Table of Contents

What is Schema and why is it important?

Schema, or you may also have heard the term structured data, is a vocabulary that all popular search engines (such as Google, Bing, and Yahoo) use to understand the meaning of a web page. It may be easy for you as a human to grasp the meaning of a web page, but it can be a challenging task for search engine bots. Back in the day, search engines used keyword density to determine topic relevancy and you only needed to add a bunch of keywords on to a page to rank high in search engine results. With Google and other search engines becoming more sophisticated, the new and improved search formula is not that simple anymore. With updates like Hummingbird and Schema.org, search engine algorithms now are way better at understanding the contextual meaning and search intent. Schema or structured data is a collaborative project that started back in 2011 and aimed at creating a comprehensive labeling system to help search engines understand the content of a page. There are a number of case studies proving that Schema could be only beneficial for a website. These days it’s actually a must for those businesses that want better results from organic search. The problem is that Schema markup is complicated. The vocabulary contains over 800 classes, each of them having their own properties and subclasses to add more clarity to the content. The issue goes further as the Schema.org documentation looks like a dictionary, and couldn’t help an average user. You certainly don’t start speaking another language fluently just because you have read the dictionary, do you?! You need to know how to put the words together in a sentence and that’s what we will show you bellow.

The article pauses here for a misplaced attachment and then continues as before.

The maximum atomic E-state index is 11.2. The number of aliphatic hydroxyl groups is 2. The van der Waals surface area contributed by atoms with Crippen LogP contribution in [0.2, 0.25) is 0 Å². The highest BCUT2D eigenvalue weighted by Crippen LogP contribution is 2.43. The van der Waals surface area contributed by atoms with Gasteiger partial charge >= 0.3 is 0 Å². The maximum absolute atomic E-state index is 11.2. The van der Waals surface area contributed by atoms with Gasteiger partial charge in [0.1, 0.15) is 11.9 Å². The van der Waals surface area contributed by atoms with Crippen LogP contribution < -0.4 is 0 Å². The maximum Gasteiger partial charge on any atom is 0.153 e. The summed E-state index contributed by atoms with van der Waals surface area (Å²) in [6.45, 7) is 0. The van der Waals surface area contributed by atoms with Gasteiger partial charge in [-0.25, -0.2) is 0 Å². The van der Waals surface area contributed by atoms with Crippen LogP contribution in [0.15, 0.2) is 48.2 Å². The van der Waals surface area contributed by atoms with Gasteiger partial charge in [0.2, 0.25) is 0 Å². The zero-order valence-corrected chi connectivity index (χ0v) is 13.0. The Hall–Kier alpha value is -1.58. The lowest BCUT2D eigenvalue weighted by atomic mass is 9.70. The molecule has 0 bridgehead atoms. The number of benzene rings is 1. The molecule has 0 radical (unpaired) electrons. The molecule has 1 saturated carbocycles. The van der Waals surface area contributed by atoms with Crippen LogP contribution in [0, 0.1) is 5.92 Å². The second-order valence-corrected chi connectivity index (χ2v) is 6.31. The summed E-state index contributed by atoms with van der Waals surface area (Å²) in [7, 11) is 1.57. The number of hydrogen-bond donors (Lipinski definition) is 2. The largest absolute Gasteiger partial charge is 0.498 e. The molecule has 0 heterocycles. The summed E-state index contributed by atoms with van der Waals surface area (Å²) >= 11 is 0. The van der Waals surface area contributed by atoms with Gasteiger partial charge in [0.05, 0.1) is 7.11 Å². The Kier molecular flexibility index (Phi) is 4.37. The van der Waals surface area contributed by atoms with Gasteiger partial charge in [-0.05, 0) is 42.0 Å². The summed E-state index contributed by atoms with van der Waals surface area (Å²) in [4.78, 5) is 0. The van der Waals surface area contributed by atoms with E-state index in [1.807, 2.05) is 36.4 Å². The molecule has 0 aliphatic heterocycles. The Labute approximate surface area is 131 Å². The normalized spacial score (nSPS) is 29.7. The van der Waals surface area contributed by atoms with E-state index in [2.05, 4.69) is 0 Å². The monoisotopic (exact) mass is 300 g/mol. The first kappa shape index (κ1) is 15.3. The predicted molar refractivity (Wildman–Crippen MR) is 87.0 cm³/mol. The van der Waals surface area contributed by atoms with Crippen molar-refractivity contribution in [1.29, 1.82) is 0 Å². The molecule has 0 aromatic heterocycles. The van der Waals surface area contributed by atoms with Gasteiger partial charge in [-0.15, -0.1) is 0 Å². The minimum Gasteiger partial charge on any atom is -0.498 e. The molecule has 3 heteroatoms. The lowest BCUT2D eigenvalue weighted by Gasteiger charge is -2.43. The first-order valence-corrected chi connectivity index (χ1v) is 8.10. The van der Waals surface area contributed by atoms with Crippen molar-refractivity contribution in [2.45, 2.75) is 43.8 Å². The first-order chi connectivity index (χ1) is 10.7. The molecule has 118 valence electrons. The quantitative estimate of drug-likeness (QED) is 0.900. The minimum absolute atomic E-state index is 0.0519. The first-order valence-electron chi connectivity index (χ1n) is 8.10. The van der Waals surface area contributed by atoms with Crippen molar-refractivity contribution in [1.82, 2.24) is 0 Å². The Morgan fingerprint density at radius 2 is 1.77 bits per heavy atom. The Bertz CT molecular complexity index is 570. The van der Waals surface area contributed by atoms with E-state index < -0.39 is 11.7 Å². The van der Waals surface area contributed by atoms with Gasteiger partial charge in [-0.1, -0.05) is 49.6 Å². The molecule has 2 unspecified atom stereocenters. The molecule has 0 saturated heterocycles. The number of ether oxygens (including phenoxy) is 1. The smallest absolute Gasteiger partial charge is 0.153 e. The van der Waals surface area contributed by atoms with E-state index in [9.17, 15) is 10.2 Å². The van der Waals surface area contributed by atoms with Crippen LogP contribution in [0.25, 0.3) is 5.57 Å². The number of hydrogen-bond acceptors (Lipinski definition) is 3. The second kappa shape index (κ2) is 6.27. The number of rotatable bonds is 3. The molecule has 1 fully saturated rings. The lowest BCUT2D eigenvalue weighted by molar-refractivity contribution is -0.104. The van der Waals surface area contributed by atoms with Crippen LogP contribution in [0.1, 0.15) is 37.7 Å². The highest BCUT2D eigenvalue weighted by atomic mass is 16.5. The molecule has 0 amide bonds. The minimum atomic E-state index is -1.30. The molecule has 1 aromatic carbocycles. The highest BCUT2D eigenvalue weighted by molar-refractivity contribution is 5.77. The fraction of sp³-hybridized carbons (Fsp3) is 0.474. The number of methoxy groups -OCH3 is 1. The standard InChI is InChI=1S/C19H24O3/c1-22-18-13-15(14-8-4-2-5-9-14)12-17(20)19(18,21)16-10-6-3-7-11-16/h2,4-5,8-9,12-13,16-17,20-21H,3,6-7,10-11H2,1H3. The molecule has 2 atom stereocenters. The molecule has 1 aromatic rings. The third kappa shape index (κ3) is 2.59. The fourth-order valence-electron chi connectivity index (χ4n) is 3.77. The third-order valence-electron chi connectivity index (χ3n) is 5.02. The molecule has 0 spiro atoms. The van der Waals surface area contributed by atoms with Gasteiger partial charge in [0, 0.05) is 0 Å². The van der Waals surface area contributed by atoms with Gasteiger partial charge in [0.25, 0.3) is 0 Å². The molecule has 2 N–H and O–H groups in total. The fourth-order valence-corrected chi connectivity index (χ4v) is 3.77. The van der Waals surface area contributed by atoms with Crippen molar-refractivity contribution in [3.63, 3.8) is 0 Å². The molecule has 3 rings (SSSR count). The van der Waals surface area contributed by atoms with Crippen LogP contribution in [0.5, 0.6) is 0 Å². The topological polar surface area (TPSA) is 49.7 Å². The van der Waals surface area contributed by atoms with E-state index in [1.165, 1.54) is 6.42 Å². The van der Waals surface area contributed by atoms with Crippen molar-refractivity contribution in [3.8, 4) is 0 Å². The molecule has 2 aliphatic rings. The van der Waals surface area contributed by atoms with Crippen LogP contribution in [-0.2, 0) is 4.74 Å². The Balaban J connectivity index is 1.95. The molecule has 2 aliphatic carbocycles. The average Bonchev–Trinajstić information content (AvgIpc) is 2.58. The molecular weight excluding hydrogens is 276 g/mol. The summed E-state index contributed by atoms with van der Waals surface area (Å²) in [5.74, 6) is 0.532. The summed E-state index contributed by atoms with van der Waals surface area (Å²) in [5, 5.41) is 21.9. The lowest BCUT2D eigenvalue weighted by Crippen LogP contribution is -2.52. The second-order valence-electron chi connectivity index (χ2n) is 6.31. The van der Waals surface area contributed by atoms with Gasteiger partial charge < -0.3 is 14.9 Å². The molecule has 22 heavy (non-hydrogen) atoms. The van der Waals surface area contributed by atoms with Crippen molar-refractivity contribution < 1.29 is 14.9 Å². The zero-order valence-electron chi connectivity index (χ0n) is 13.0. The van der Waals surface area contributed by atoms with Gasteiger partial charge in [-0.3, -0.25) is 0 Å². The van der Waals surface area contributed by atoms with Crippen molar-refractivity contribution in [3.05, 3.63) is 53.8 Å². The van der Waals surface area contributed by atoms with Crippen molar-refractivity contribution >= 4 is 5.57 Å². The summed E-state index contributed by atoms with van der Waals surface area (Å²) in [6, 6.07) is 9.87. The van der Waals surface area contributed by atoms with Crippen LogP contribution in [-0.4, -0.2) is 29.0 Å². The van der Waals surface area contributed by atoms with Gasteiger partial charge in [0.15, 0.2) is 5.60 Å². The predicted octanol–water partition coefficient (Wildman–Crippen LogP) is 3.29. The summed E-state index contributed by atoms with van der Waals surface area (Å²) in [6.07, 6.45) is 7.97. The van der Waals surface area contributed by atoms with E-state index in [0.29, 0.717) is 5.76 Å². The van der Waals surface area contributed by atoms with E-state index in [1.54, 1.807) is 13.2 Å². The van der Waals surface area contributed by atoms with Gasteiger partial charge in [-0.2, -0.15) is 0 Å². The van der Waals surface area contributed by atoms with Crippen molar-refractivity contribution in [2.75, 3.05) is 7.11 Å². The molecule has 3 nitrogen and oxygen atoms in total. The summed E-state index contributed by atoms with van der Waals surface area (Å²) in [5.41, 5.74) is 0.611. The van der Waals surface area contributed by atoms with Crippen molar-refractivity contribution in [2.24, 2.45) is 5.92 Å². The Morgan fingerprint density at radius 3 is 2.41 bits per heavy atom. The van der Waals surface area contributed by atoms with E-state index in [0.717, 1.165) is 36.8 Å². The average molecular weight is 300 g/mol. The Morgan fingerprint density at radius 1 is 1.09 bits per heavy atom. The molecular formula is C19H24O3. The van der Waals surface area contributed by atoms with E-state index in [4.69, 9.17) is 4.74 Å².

attorney schema
Use Schema.org vocabulary to create a JSON-LD code to help search engine understand the content of you page.

Before we dive into the coding, let me further explain why implementing Schema markup to your website is a must for successful businesses.

What are the benefits of using Shema markup on your website?

It’s been proven that companies that adopt Schema Markup not only perform better in search results but also get higher quality traffic, which results in higher revenue. Why is that?

Schema increases the possibility to be found

As I explained above, Schema is the language that search engines “speak” and if you want to be ranked you need to be understood first. In fact, according to SchemaApp, implementing structured data can lead to 9 positions higher in search results, and 35% more impressions. Even though Google has stated that Schema Markup is not a ranking factor, multiple case studies and researches, including our experience, show that there is a remarkable difference between rankings before and after implementing the markup. This may be due not to the fact that the markup is directly influencing rankings, but the fact that it gives you rich search results, which leads me to the next point.